The Ballad of Davy Crockett Image

The Ballad of Davy Crockett

By Alex Saveliev | March 4, 2024

I love a good old-fashioned Western. Derek Estlin Purvis, who wrote and directed The Ballad of Davy Crockett, clearly shares my passion. Every shot makes it evident that the man yanked his heart right out of his chest and wore it proudly on his sleeve throughout production. Of course, this renders this entire enterprise that much more hilarious – and, lest one misinterprets me, that’s not an insult. This ballad falls right into the singular category of “so bad, it’s good,” a low-budget, highfalutin, bold, wildly overacted, and at times oddly lyrical gem that ought not to be overlooked.

After a brief and somewhat ponderous introduction – its meandering nature counterbalanced by all the OTT make-up – wherein Tennessee representative Davy (William Moseley) pledges his support and efforts to the enactment of the Indian Removal Act bill, the narrative goes into full throttle. Choosing his family over politics, Davy embarks on a treacherous journey home to his bedridden wife, Polly (Valerie Jane Parker), and two young sons, John (Wyatt Parker) and William (Nico Tirozzi). A wolf attack leaves Davy badly injured and horse-less, deep in Native American territory. Yes, those are the same “Indians” he pledged to remove.

In the meantime, John and William struggle to take care of their ailing mom, though neither of them is quite old enough to hunt or chop wood. Instead, they steal a trapped beaver for its meat, unaware that it belongs to Caleb (Colm Meaney), a corrupt, violent bureaucrat from a fur trading company who wants his pelt back. The three storylines converge, of course, when the monstrous Caleb confronts the family, and a prolonged chase through the woods ensues.

“…Davy embarks on a treacherous journey home to his bedridden wife…”

There are so many pleasures to be derived from The Ballad of Davy Crockett that I’m not sure where to start. There’s the hammy acting from the multi-accented cast. Moseley, who was decent in The Chronicles of Narnia trilogy, proclaims each of his lines with an exclamation point in a can’t-take-your-eyes-off performance. Meaney, a screen veteran, is always a pleasure to watch, and here he takes the opportunity to chew scenery like it is beaver jerky. The stalwart actor manages to sell clumsy, confusing lines like, “Didn’t your daddy teach you not to pull the trigger before you’re sure you’re shot?”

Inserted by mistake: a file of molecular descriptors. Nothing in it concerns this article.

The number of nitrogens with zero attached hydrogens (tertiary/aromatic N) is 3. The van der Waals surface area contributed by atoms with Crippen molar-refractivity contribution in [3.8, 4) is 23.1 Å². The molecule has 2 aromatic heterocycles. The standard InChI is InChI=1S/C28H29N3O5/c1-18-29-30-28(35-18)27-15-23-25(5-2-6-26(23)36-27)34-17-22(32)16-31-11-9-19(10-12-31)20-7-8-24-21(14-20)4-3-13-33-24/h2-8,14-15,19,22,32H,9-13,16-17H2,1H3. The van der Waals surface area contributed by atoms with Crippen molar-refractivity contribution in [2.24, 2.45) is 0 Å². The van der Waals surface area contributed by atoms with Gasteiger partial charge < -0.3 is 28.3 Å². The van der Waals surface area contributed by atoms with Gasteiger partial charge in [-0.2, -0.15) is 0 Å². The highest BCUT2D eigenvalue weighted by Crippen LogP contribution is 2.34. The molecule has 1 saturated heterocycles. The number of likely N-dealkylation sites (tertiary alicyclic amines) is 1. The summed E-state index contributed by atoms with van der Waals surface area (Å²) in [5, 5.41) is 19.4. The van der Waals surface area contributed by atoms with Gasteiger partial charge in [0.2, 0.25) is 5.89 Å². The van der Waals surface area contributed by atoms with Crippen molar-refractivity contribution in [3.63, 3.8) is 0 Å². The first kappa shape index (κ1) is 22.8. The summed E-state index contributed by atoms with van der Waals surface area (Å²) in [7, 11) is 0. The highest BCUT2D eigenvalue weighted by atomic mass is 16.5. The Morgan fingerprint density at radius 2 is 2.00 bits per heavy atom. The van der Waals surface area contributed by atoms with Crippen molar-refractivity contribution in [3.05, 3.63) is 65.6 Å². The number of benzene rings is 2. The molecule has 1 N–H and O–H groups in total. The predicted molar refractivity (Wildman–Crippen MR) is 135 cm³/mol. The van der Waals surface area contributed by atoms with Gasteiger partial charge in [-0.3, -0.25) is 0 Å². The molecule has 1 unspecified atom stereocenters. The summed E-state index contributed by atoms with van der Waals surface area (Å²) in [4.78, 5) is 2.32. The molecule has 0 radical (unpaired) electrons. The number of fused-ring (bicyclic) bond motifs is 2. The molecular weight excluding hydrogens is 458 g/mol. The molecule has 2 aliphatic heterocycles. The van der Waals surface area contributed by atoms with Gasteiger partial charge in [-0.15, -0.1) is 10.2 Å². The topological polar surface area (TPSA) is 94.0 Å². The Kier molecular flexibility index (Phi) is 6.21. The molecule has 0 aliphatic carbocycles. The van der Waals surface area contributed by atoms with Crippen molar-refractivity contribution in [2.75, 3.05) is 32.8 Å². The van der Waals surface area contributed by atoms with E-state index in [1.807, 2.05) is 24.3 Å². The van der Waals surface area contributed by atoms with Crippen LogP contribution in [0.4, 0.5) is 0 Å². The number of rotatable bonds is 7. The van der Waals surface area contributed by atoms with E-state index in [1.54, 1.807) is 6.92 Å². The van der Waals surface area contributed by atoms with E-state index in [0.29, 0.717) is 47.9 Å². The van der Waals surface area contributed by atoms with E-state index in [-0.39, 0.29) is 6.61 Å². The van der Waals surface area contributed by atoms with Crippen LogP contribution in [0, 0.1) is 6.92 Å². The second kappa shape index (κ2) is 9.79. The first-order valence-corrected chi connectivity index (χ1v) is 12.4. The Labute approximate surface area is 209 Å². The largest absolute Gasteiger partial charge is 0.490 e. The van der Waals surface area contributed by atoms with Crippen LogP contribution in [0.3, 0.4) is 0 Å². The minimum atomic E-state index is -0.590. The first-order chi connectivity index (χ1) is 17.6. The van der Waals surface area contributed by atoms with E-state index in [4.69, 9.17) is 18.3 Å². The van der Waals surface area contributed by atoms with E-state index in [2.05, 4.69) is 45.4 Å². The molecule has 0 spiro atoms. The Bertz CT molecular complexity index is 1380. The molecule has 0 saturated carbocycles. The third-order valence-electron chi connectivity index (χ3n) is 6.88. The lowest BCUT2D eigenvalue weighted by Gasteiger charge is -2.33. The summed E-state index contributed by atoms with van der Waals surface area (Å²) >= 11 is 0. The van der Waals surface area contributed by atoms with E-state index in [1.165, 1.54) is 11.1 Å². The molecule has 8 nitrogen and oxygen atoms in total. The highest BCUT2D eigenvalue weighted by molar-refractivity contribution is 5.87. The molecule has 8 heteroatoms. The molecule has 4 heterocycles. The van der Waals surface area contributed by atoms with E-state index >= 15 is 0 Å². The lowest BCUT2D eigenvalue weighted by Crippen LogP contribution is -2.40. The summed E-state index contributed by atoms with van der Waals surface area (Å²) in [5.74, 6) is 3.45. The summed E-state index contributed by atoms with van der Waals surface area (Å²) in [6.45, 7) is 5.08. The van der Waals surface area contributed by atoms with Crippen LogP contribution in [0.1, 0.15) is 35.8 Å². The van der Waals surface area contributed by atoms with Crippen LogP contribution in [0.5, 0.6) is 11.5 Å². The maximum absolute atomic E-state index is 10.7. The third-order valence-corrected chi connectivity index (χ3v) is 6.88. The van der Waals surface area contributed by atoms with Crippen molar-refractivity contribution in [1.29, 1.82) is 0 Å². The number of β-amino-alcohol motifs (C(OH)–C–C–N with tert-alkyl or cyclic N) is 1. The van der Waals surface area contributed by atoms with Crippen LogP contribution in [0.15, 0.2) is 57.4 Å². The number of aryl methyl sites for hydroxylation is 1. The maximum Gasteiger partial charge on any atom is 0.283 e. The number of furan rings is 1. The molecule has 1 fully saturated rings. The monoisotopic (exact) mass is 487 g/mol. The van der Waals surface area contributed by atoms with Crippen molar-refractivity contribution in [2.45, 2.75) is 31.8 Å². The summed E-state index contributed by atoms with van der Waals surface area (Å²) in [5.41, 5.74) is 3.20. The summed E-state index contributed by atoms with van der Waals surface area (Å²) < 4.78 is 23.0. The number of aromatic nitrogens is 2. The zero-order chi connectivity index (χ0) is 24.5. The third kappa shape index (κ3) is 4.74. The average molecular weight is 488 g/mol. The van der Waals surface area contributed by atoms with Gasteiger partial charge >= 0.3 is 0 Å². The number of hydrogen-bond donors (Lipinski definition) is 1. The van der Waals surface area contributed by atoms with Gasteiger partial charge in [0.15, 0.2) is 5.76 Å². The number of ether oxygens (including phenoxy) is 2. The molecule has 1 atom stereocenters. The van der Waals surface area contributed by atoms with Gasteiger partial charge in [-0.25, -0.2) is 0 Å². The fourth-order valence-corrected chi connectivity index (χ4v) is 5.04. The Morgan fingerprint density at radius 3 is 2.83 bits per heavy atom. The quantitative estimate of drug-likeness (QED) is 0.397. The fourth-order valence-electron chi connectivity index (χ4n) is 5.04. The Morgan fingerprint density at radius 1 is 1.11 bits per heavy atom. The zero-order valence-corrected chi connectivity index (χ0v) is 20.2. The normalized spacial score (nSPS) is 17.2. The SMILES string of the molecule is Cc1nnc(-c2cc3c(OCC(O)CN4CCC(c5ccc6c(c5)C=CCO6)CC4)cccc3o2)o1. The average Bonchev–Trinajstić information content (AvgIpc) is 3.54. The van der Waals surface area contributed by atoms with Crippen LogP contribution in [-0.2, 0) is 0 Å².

But Purvis, whether knowingly or not, imbues the film with a variety of quotable moments. A choice few of them: “Do you know the value of a beaver pelt?” “We’re sorry we took your beaver, mister.” “Now, hold on! There’s no way I’ll allow this travesty and injustice!” “I can’t protect my own family from civil men; how will I ever protect a whole nation from the savages?”

In between the hilarity – that single-take shot of Davy’s boys escaping Caleb’s camp has to be seen to be believed (the fake running!) – arrive moments of unexpected lyricism. A herd of wild horses runs past Davy while he camps, leading him to tame one in a nearly poetic, gently handled sequence. A moment of true intensity arrives when Polly feels better, albeit briefly, and fends for her children.

The Ballad of Davy Crockett is pure B-flick heaven. If you’re a snob, there’s a lot to bitch about: the made-for-TV production values, the very modern casting choices for 19th Century America, the inconsistent accents, the narrative missteps, chief among the issues. If you’re like me, you’ll curl up and eat it all up with a side of edibles.

The Ballad of Davy Crockett (2024)

Directed and Written: Derek Estlin Purvis

Starring: William Moseley, Colm Meaney, Wyatt Parker, Nico Tirozzi, Valerie Jane Parker, etc.

Movie score: 6/10

The Ballad of Davy Crockett  Image

"…pure B-flick heaven."

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